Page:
agebuzz weekly

November 30th, 2017

Good morning and welcome to agebuzz… Headlining today’s topics:

Game Changer: Finally a Brain Training Game That Makes A Difference: While there's no doubt that mental stimulation is important for keeping your mind sharp as you grow older, to date there have been few scientifically-valid research studies supporting specific games or computer programs that can protect and maintain your brain capacity as you age- that is, until now. A new National Institutes of Health funded study, published inAlzheimer's & Dementia- Translational Research and Clinical Interventions, has documented a 29% reduction in the risk of dementia for those who undergo a computerized "speed of processing" training program. Over 2000 healthy older adults were followed for 10 years in this randomized clinical trial and the results demonstrated a protective benefit from engaging in this specialized computer training. While more research needs to be done, the study results are very encouraging. And who knows- maybe a computer game resulting from this research will be available for next year's holiday gift list. To read more about the research, and its implications, Click Here.

Rounding Out That Gift List: Cutting Edge Ideas For The Seniors On Your List: It's that time of year when we begin to think about holiday gifts. For younger friends and family members, technology gifts and gadgets often come to mind- but what about for older loved ones? Well, there are products now on the market that employ cutting edge technology while providing practical help for activities of daily living. For example, consider the following: The Smartcane, a high quality cane using the work of the century-old French cane maker Maison Fayet, that has sophisticated technology and sensors hidden in its handle. In fact, this cane can send out alerts if something is amiss. You can read more about this walking aide Here. Or, for those with low vision or who are legally blind, consider eSight glasses- these very high tech- and very expensive- glasses allow people with limited vision, including those who suffer from macular degeneration or diabetic retinopathy, to gain enhanced hands-free sight and mobility- so that users can walk in new places, travel or just do household chores or hobbies. With a more medical focus in mind, consider the Kardia Mobile from AliveCor, a smartphone device that allows anyone to take an accurate EKG, and detect potentially dangerous atrial fibrillation, from the privacy of your own home- and phone. While this requires a modest monthly charge, and coordination with your cardiologist, it may save you unnecessary travel to the doctor and unnecessary worry about your health. Finally, if high-tech presents are not your thing, how about a pair of furry slippers with wine goblets on them? Find these, and a host of other inexpensive suggestions, in a recent post from My Itchy Travel Feet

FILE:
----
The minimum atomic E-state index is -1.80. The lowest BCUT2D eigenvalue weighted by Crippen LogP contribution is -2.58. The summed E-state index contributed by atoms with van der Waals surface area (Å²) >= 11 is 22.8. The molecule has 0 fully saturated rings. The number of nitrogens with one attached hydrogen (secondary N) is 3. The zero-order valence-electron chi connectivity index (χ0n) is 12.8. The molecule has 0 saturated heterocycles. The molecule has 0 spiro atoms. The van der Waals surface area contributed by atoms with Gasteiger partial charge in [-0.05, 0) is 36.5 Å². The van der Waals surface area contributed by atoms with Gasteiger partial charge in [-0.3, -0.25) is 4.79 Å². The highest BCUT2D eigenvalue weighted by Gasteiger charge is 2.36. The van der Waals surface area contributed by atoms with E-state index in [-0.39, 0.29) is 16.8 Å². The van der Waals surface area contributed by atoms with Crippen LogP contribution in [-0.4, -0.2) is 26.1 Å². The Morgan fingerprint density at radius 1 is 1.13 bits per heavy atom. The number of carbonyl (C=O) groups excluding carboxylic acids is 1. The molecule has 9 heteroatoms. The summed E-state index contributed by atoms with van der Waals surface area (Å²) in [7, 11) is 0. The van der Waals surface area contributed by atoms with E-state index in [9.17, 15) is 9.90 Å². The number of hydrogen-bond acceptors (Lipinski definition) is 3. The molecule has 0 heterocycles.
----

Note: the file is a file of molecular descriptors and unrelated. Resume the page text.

To Pee Or Not To Pee- Tips For Men And Women: Maybe this has happened to you: you're enjoying yourself at a gathering, but suddenly have an urgent need for the bathroom. Or, you're enjoying a lovely evening out but know that the extra glass of wine will have you scurrying to the toilet during the night. Ah, it's not fun getting older- but bladder problems are not an inevitable part of aging, especially if you know what to look out for. Since November has been designated Bladder Health Month (who comes up with these designations?), let us provide you all, both men and women, with some useful information. For men, The Harvard Health Blog provides an overview, and some helpful strategies, for dealing with urinary incontinence. And for women, take a look at a recent posting about bladder health from the HHS Office of Women's Health, which offers info and additional links on such issues as incontinence and urgency. And armed with these useful tips, drink up to good health!